From the World Council for Nature — June 23, 2014
Mink farm in the news, again
The fur farmer Kaj Bank Olesen now complains that, when the wind blows from the South West (where the nearby wind turbines are), mother minks attack their own puppies – those that were born healthy after the 1,600 miscarriages of last month (1). As a result of their wounds, over twenty puppies had to be put down, and 40 put in observation. Mr Olesen, the owner and operator of the farm, made a short video showing the large wound inflicted to a young mink:
See the VIDEO embedded in the center of the article: click HERE
Online news agency BREITBART reported on this new mishap, the third one since the wind turbines started to operate in September 2013:
The news last fall of the first incident – minks attacking each other – was published by two Danish newspapers (1). That of the second tragedy, last month – the 1,600 miscarriages – was only covered outside Denmark (2). It’s not surprising: the wind industry is arguably the little kingdom’s first employer and exporter, and its influence is felt everywhere in Denmark, e.g. in the media, in government, and in scientific circles such as universities (3). Thus, by not publishing the shocking story, editors effectively protected the giant multinational company VESTAS, which manufactures wind turbines.
But this changed last Saturday, when local media AOH.Dk published online an article about the Olesen fur farm: “It happened two weeks ago. Minks began to bite their puppies and each other” writes the author Jesper Wind (4). He then makes reference to the earlier tragedy: “… since they [the wind turbines] began to spin last fall, the number of stillbirths and deformed puppies increased fivefold, says Kaj Olesen Bank.” And the article continues: “The proportion of females that refused to mate has quadrupled as compared to last year, when there were no wind turbines behind his mink farm.”
The AOH article ends by an invitation to read more on the story in the printed newspaper Herning Folkeblad, which covers news from central Jutland (5). So the news is well out of the bag now: it can no longer be ignored, published as it is by Danish media and going viral on the Net. Actually, mainstream editors from the rest of the world may still decide to hush it up, in spite of the deleterious implications such a decision would have on public health. But WCFN doesn’t think they would do something so unethical.
Scientific evidence has been accumulating since the eighties, proving that low-frequency vibrations emitted by wind turbines are harmful. Vested interests still react by asserting that the Wind Turbine Syndrome is “all in the head” – i.e. a nocebo effect. But this dubious argument no longer gets any traction when we see animals being affected, becoming aggressive, developing deformities, or even dying en masse (6) when exposed 24h a day to heavy doses of these vibrations.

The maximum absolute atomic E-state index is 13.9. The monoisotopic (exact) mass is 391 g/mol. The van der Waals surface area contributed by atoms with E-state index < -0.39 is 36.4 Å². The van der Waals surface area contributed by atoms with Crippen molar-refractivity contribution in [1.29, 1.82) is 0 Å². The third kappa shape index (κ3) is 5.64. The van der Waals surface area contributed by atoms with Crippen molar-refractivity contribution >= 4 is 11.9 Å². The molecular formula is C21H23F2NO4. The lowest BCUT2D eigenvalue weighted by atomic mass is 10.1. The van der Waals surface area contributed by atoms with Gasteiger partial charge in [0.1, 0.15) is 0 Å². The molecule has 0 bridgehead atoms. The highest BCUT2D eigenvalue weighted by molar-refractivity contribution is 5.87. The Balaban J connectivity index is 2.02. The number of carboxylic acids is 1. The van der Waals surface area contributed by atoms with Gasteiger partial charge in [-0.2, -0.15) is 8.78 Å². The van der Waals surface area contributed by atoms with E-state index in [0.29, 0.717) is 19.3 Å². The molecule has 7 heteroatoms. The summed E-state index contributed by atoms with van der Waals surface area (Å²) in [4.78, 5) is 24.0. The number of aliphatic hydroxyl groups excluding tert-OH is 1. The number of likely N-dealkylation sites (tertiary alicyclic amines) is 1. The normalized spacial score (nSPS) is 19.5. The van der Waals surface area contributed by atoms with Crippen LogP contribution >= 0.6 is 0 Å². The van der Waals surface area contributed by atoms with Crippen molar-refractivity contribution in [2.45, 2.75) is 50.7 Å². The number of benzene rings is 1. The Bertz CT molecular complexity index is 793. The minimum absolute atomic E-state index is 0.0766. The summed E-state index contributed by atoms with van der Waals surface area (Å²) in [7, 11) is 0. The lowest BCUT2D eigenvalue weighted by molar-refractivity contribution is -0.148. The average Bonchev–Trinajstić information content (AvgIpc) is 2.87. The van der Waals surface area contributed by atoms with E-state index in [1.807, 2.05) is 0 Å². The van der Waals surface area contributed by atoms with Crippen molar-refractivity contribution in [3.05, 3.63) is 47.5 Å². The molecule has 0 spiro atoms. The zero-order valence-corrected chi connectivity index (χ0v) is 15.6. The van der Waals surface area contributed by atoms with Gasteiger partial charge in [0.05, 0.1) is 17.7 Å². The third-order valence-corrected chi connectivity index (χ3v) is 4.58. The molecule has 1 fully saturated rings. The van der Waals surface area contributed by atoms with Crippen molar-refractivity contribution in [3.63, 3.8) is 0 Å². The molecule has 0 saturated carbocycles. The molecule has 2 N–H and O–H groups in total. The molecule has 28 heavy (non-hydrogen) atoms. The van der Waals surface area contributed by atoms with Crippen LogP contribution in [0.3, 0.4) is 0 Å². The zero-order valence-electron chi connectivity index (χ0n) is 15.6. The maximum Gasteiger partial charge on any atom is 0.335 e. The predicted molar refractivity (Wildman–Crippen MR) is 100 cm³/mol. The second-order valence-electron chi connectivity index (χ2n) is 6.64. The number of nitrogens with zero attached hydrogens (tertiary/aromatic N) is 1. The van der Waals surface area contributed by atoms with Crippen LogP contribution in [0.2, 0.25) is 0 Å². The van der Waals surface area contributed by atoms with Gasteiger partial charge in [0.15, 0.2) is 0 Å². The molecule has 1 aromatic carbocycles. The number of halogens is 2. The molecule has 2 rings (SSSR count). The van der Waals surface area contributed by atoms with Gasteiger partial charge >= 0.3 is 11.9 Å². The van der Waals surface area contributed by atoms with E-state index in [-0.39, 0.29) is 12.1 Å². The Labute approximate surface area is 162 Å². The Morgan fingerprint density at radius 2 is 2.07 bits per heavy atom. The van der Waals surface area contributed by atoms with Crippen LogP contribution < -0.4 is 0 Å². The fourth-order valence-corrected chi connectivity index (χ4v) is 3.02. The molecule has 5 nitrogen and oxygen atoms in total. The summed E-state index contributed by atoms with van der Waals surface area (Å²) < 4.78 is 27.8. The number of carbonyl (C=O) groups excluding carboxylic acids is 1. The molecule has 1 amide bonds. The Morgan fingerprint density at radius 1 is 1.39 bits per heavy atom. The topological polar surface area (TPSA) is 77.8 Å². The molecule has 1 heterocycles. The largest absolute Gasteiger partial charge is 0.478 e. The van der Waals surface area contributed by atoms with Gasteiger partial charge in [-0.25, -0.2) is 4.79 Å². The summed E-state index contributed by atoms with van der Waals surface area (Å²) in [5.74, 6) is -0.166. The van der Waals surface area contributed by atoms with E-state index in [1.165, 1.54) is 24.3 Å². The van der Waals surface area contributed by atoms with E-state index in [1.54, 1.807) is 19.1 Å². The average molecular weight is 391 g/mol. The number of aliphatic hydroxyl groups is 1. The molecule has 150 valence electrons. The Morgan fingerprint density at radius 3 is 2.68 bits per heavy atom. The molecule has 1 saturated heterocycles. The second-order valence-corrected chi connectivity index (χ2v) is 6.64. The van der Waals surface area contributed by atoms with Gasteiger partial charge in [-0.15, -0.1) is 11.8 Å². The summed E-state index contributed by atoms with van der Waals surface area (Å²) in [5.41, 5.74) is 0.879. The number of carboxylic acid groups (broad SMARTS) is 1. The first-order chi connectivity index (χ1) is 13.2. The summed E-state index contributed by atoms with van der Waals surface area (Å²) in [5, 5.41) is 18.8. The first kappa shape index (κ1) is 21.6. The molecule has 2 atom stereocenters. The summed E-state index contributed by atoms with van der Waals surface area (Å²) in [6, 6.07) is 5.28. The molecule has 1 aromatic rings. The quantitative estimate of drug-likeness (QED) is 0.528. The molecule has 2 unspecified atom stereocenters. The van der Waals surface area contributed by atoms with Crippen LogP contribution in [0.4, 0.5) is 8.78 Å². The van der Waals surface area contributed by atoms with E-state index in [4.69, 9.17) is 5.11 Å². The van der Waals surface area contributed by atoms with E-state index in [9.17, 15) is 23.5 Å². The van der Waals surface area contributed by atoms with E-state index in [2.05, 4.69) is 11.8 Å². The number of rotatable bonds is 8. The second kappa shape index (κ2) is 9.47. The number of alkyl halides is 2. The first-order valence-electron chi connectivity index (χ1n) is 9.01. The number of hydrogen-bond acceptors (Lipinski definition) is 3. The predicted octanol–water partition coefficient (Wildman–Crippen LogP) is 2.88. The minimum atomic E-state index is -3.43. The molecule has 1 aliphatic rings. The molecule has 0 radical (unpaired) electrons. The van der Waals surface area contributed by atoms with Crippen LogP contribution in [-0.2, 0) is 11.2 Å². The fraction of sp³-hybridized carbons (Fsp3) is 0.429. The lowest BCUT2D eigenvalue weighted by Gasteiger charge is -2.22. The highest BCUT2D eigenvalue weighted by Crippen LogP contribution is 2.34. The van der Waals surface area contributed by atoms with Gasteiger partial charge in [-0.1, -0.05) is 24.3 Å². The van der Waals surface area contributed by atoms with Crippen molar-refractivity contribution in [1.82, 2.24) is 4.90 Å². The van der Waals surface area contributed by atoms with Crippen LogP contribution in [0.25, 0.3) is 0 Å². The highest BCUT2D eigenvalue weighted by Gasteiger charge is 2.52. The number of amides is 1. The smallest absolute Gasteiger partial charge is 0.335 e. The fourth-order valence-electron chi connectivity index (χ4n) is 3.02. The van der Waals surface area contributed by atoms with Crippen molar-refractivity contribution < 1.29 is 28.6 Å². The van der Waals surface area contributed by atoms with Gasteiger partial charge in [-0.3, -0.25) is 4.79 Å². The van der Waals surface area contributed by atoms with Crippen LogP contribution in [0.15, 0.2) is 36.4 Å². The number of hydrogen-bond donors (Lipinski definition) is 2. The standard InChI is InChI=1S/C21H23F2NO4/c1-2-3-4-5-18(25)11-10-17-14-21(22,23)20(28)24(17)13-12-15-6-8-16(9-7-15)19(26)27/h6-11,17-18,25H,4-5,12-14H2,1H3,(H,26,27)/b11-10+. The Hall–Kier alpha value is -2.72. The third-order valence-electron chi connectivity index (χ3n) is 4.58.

The wind industry and their friends in government are highly embarrassed by the news WCFN broke to the world earlier this month: 1,600 miscarriages at fur farm near wind turbines/
Hence the efforts to hide it, just as “they”covered up the true extent of the massacres of raptors, swallows, swifts and bats. Sadly, the mainstream media have often helped industrial and political interests to hush up inconvenient news. But this is a different kettle of fish: if wind turbines can cause deformities in minks, sheep, cattle and horses (7), they can obviously cause similar effects in human populations living near them. It would be downright criminal to hide this from the public.
Mark Duchamp +34 693 643 736
Chairman, World Council for Nature
(1) – WCFN press release of June 7th, breaking the news to the world:
1,600 miscarriages at mink farm near wind turbines
(2) – The news of the 1,600 miscarriages goes viral on the Internet:
(3) – Highly competent, honest, impartial professor Henrik Moller sacked from Aalborg University;
(4) – Danish article in AOH.Dk – 21 June 2014:
More info: email@example.com
(6) – Death of 400 goats in Taiwan – BBC:
(7) – Deformities in horses, sheep, cattle, etc.
And more (from Sherri Lange — NAPAW)
“More documentation has been published about the case of abortions, stillbirths, newborn minks with malformations, furious behavior etc. after in the autumn 2013 four wins turbines were started up close to Kaj Bank Olesens home and mink farm in Vildbjerg, Mid Jutland, the closest only about 350 meters from the mink farm. Both Kaj and his wife have annoying symptoms, but the minks, a few hours after the wt’s were activated, reacted fear, panic and severe aggressions and stress. The bitches killed their puppies and also each other in scores. Kaj Bank Olesen is an experienced mink farmer for 25 years, never having problem of this kind before the turbines came up. He started with 10 bitches and now has 4 500. After the wt’s started the number of puppies per bitch has fallen from 5,6 to 4,3 pr year. The number of barren bitches has increased from 5 – 10 % to now 21,5 %, and even to 49 % for those closest to the wt’s. The earlier annual number of stillbirths was 370 per year, but is this spring minimum 1661 (an unknown number are eaten by the panicked bitches).
The veterinary examinations still go on. The owners of the WT’s (Wind Estate A/S in Randers, Jutland, not surprisingly says that the wt’s are not the cause. One of the politicians in the Herning Community Council has demanded the Mayor til start an investigation.”